DB: I had always enjoyed running but was unsuccessful as a child, the longest race being 100 yards at primary school. Once at secondary school, I raced cross country, quarter mile, half mile, and mile track races competing for school and club in county championships.
DJ: When did you discover your ability to run the longer distances? Was that only after you came to South Africa?
DB: While in London at University (1961 -1964) I ran for the University and continued club running after graduation running 5 and 10 mile races, and a 20 mile race in 1966, finishing sixth in 1 hour 49 minutes. Later that year the Polytechnic Marathon proved too much and poor pace judgement left me exhausted, sitting at the side of the road after 15 miles, when a kind lady pulled up and gave me a lift in her Rolls Royce to the finish. I had met Jackie Mekler briefly, and later Tommy Malone and Manie Kuhn in 1966 when they ran the London to Brighton, seconding Manie in a race won by Bernard Gomersall. So I knew a little about Comrades before I came to SA.
DJ: Your stay in South Africa was relatively short. Was that always the intention to be here for a short time?
DB: I worked as a volunteer lecturer at a college in Northern Nigeria from January to December 1967 arriving in Durban just before Christmas to visit my wife’s relations. After our voluntary service we had asked for tickets to fly to Durban rather than back to the UK, intending to stay a few months and then return home via East Africa. I met Manie again, joined the running fraternity with Savages, got a job and stayed much longer than we had originally intended
DJ: Had you heard about the road running “scene” in South Africa before you came to live here?
DB: Yes and I loved the friendliness, support, comradeship I experienced on arrival. I was made so welcome and on joining Savages I remember my wife sewing the SAVAGES name onto my vest by the dashboard light as we were driven to Stanger for my first race in the club colours.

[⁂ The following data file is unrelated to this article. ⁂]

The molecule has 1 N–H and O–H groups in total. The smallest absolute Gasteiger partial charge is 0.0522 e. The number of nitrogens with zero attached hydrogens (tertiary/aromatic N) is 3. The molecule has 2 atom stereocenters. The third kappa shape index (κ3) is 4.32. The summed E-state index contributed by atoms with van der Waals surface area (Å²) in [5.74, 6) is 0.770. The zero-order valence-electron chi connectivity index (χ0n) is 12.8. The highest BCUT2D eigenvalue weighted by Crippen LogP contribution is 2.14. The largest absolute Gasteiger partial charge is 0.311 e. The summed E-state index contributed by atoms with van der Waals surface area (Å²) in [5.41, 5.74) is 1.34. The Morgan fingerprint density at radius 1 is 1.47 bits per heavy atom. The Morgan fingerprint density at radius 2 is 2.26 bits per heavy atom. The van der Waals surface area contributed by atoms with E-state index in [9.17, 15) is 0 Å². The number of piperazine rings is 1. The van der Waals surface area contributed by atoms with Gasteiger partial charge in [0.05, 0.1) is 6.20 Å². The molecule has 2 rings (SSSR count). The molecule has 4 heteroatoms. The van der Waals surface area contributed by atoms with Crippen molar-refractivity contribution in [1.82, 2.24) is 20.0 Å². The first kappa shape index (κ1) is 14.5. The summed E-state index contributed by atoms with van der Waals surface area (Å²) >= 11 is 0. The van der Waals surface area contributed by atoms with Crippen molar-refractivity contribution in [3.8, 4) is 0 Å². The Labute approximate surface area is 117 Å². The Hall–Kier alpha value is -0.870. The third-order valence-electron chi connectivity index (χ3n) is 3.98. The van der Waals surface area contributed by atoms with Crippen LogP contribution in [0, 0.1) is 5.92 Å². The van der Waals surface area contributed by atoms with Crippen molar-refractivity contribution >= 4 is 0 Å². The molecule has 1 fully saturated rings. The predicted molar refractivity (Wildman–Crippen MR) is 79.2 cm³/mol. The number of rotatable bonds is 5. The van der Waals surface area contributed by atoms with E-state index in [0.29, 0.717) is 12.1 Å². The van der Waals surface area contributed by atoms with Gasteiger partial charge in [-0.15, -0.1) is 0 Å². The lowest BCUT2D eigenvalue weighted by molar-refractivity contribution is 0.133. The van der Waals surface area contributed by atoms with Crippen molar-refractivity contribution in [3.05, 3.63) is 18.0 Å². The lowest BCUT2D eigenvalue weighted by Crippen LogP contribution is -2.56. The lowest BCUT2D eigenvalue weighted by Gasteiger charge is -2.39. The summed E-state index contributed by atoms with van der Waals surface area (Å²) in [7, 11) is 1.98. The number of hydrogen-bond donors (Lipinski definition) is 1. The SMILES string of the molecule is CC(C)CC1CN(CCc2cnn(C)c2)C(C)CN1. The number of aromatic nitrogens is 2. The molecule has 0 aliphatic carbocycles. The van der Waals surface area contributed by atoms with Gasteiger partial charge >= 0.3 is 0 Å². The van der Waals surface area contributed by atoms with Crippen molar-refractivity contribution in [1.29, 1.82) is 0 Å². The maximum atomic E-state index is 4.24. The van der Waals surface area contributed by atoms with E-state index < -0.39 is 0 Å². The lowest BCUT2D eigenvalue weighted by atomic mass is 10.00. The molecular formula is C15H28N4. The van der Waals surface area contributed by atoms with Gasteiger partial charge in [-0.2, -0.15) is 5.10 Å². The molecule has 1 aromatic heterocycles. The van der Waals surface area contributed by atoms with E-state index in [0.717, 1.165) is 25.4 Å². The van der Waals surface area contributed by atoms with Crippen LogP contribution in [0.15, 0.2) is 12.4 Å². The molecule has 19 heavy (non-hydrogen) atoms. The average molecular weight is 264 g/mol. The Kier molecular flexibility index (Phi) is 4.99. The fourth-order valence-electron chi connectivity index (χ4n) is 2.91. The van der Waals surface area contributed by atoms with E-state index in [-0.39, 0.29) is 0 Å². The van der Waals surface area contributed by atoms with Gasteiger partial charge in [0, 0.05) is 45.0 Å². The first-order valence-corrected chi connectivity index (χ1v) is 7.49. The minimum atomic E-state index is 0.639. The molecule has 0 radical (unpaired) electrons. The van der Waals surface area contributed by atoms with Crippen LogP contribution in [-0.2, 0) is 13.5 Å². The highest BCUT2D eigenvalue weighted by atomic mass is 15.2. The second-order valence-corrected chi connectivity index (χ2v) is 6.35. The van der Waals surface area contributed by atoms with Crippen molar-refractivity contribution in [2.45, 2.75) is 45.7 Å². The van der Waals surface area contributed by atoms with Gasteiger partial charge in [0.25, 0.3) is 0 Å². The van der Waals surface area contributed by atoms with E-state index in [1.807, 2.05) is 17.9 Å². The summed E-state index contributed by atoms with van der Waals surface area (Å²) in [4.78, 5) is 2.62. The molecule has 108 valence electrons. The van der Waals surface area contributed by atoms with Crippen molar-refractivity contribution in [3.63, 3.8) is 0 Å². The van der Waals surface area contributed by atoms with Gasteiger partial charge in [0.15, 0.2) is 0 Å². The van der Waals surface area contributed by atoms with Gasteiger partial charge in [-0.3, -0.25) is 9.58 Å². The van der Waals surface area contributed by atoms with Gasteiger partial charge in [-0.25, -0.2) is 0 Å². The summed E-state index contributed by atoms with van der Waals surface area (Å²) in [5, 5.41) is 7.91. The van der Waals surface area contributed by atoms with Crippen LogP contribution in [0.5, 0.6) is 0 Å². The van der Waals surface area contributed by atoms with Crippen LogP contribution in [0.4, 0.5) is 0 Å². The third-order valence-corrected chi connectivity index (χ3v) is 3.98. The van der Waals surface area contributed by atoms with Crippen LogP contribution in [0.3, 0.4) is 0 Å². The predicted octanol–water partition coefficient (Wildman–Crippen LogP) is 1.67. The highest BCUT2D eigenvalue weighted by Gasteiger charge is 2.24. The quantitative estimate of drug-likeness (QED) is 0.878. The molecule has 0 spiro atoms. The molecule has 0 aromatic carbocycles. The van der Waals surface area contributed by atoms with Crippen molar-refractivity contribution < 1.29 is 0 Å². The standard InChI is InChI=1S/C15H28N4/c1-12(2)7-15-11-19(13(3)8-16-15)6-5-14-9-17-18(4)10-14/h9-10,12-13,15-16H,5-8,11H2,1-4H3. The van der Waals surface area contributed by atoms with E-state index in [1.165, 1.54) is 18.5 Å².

DJ: I have often told people that I had the privilege of running with you on those Sunday morning training runs with Ian Jardine’s group. Those runs were very slow but yet you sometimes joined them. What was your training strategy in your Comrades build up because it seems that LSD (long slow distance) was part of it?
DB: My first few races showed improvement after relatively little running whilst in the heat of Nigeria, but I was constantly getting injured, resting and recovering, racing again, injured again, another recovery, another race and yet another injury. It was suggested I train slowly for a few weeks, take things easy, to maintain strength and fitness while putting little stress on my body. Running with Ian’s group was what I needed. At first it seemed very slow but the friendly chat and humorous conversation made it enjoyable and introduced me to a more relaxed training routine than I had experienced in England. After that I rarely suffered any injury.
DJ: It’s 50 years since you won your first Comrades and I remember talking to you at the start that morning and you were very calm despite the fact that less than 6 hours later you will have won and set the record. Despite the calm exterior, do you remember what was going on in your thinking?